He highlighted the results of a recent Gallup poll, which shows dramatic and consistent changes this past year when it comes to party identification.
The percentage of respondents identifying as Republican went from 42% to 37%, while Democrats held steady at 44%. Among age 18-34, Republicans fell 4%, in age 35-54 down 4%, for 55+, it was a 5% drop.
The GOP was -4% for those with a college degree and -5% for those without. Among women, the total was down 5%, showing a 7% drop among white women. Additionally, more white women are shifting from the GOP to the Democrats.
Todd showed a graphic indicating GOP affiliation dropping from 48%-41% over the past year, with Democratic affiliation going up from 43%-46% among white women.
Democratic Senator Kirsten Gillibrand is currently riding this wave, and it could take her all the way to a 2020 Presidential nomination. When she led the way to removing Al Franken from the Senate, it wasn't just an attempt to clean house in her own party and seize the moral high ground on #MeToo for her party.
She also eliminated a competitor, with 2020 vision from her own party. The Democrats are being very strategic, both in the long and short term, on the issues of sexual assault and sexual harassment. They are boldly differentiating themselves from the opposing party, and banking on the American voting public to recognize that, and thus appeal to the so-called "coalition of the decent."
It's a risky bet, given how Trump still won the presidency, in spite of almost 20 different women coming forth with accusations of sexual misconduct.
Gillibrand was also setting up Trump, and he was of course, narcissistic, shallow and petty enough to take the bait. He couldn't resist but make a Twitter snipe at someone who might oppose him in the 2020 election, should he last that long.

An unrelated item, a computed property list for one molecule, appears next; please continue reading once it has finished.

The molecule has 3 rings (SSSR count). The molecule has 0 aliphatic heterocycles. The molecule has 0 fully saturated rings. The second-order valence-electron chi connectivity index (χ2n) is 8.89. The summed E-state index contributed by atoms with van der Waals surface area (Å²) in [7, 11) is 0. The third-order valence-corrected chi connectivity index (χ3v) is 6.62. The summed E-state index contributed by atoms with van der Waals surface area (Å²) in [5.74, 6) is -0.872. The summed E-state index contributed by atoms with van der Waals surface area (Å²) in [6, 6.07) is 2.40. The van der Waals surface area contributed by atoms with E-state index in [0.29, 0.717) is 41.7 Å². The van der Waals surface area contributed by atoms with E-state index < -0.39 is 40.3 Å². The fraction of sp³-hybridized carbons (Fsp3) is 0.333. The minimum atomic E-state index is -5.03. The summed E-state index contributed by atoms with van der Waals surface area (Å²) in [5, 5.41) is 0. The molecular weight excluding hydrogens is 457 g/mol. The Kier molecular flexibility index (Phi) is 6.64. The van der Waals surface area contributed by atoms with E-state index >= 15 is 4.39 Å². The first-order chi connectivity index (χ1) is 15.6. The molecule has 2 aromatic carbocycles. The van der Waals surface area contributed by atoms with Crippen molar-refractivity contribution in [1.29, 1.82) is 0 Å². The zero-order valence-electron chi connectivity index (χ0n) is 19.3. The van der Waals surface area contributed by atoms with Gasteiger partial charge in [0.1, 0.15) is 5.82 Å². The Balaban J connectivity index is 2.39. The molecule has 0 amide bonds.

That led to the USA Today editorial page, unflavored vanilla in the world of political opinion, to write an extreme scathing op-ed against Trump. When you have such a white bread national op-ed page calling out the POTUS, and on this extreme a level, it's truly a sign of the times.
“A president who’d all but call a senator a whore is unfit to clean toilets in Obama’s presidential library or to shine George W. Bush’s shoes,” -- USA Today’s Editorial Board
Trump's defenders say he was calling out Gillibrand in regards to campaign finance, and if it were Paul Ryan or Mitch McConnell making that tweet, sure that would make sense. (Of course no career politician would ever make a tweet like that, so this hypothetical is pointless).
Trump has made it very clear, over and over again that he sees all women as objects, and he takes great pride in doing so. He's not a deep guy, he evaluates every woman on the basis of physical attributes/on the dimension of sexuality first and foremost.
If #MeToo really changes American society, then like the saying goes, you have to start at the top. Holding the POTUS, who has over a dozen and a half accusers, accountable is the perfect way to "start at the top."
Paul M. Banks runs The Sports Bank.net and TheBank.News, which is partnered with News Now. Banks, a former writer for the Washington Times, NBC Chicago.com and Chicago Tribune.com, currently contributes regularly to WGN CLTV and the Tribune corporation blogging community Chicago Now.